Yukon gold rush isn't slowing but watershed raises concerns

Section:

Jason Unrau
National Post, Toronto
Sunday, May 13, 2012

http://news.nationalpost.com/2012/05/13/the-yukons-gold-rush-shows-no-si...

At the turn of the 19th century it played host to the famed Klondike Gold Rush that drew thousands to the rugged wilderness in search of riches, but now the Yukon entertains a newer, more modern kind of mining rush.

For the past two years, mineral exploration here has been through the roof, nearly half a billion dollars spent searching for the next motherlode of gold, silver, copper, zinc, molybdenum, or tungsten and nearly 200,000 claims staked.

“From July [2011] I flew 10 months worth of hard staking and we probably single-handedly staked 25 to 30,000 claims,” said Ben Drury, a pilot with Horizon Helicopters, one of the many charter services in the Yukon that benefited from the staking craze.

... Dispatch continues below ...



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"We'd show up at a remote location and there were piles and piles of staking posts stacked 6 feet high waiting for us, coming in a steady stream of Twin Otter [plane] loads, 500 posts at a time."

From there, Mr. Drury would ferry prospectors into even more remote areas to gobble up the territory's real estate ahead of the competition. Stakers like Billy Bromell were also ensconced in work, earning upwards of $500 per day driving stakes for a host of junior venture companies locked in a game so secretive that even Mr. Bromell didn't know who he was making claims for.

From this staking surge, today more than 20% of the Yukon's land mass is set aside for potential resource exploitation. If exploration continues at the same pace this season, that percentage could exceed more than 30. (By comparison, in Ontario -- whose hinterland is a comparable treasure trove of similarly coveted minerals -- just 6% has been reserved.)

It's this rampant activity that has environmentalists such as Lewis Rifkind, the Yukon Conservation Society's mining coordinator, concerned. Mr. Rifkind's watchdog role keeps him busy in consultancy on some projects before the territory's assessment branch, the Yukon Environment and Socio Economic Board, and public-advocacy duties like writing letters to the local newspapers in Whitehorse.

"You should see the map we've got; [staking] here is like watching a cancer spread," Mr. Rifkind said of a web-animated graphic on the society's website illustrating, in ominous black, a quick-time growth of mineral claims across the landscape.

"Hell, we all use minerals and metals but it's getting nutty out there. ... Outfitters are furious and tourists are paying for a wilderness experience you just don't get when you've got 30 helicopters buzzing around," he added.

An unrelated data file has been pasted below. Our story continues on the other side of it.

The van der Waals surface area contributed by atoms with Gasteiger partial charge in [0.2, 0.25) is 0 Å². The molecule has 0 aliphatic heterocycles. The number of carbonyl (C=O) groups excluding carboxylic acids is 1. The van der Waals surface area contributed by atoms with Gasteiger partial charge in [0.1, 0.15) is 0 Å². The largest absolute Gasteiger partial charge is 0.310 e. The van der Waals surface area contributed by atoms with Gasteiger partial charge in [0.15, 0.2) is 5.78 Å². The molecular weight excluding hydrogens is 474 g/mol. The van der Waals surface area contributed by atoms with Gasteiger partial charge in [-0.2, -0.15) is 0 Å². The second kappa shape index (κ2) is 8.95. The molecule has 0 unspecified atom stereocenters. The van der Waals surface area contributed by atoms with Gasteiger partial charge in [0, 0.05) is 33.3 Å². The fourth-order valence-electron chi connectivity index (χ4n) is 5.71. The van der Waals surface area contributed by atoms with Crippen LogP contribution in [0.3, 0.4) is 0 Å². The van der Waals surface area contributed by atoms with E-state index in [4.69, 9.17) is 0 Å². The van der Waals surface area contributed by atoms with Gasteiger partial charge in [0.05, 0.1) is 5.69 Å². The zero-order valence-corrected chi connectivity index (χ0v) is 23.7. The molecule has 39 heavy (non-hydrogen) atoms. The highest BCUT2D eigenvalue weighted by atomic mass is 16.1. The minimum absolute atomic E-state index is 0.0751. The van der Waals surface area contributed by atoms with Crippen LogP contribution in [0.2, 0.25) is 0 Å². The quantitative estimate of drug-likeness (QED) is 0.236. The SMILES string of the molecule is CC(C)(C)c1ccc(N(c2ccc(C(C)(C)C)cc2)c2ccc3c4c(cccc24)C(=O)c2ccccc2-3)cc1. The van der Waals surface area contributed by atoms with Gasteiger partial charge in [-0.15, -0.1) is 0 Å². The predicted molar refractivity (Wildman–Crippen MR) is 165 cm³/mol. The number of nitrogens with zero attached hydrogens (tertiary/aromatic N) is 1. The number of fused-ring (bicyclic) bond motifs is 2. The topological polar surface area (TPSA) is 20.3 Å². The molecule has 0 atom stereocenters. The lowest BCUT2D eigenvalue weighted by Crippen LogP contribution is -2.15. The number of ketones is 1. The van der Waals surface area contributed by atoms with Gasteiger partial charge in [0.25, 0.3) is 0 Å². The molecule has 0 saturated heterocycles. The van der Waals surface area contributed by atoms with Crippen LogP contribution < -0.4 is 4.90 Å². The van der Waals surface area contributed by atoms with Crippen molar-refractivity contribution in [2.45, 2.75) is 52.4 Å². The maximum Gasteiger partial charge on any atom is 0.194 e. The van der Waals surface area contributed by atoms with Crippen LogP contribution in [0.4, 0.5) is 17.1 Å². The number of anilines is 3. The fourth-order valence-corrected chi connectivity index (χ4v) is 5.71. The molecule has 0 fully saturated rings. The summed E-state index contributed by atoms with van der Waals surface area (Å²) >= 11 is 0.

It seems the only sanctuary from what Mr. Rifkind described as "rush-hour" helicopter traffic is in the Peel watershed, a remote 68,000-square-kilometre slice of the Yukon pie that by virtue of a staking moratorium, enacted during the end of an independent commission's deliberations to protect the region, kept exploration activity there at bay.

The Peel watershed's preservation from further mining surveys -- Chevron's Crest Iron deposit remains one of the largest in the world and is located inside the watershed -- has attracted attention from the likes of David Suzuki, the Canadian Parks and Wilderness Society, the Yukon Conservation Society, and several First Nations, who lobby vigorously for its protection.

Already there are three producing mines in the Yukon; Capstone's Minto copper mine, Yukon Zinc's Wolverine mine, and Alexco Resources' Bellekeno silver mine, a project that is part reclamation, part exploitation of new resources locked in a 230-square-kilometre area with nearly 100 years of silver mining history.

Yunnan Chihong Zinc, a Chinese firm, signed a deal with Canada's Selwyn Resources in 2009 and the new joint-venture, Selwyn-Chihong, will spend more than $120-million to get a massive lead zinc mine into production.

Those hoping to start the Yukon's first hard-rock gold mine in 10 years include Victoria Gold -- its Eagle Project is already in the assessment stage -- and Northern Freegold, whose Freegold Mountain Project could recover huge quantities of silver, copper, molybdenum, and gold.

In October, the pro-mining Yukon Party government, a conservative force in territorial politics, won its third majority mandate and has rejected an independent commission's recommendation that 80% of the Peel watershed be protected from mining exploration and development. Add the fact that the commission's proposed ban on new roads inside the watershed would mean essentially 98% of the region, according to the Yukon Chamber of Mines, would become off-limits.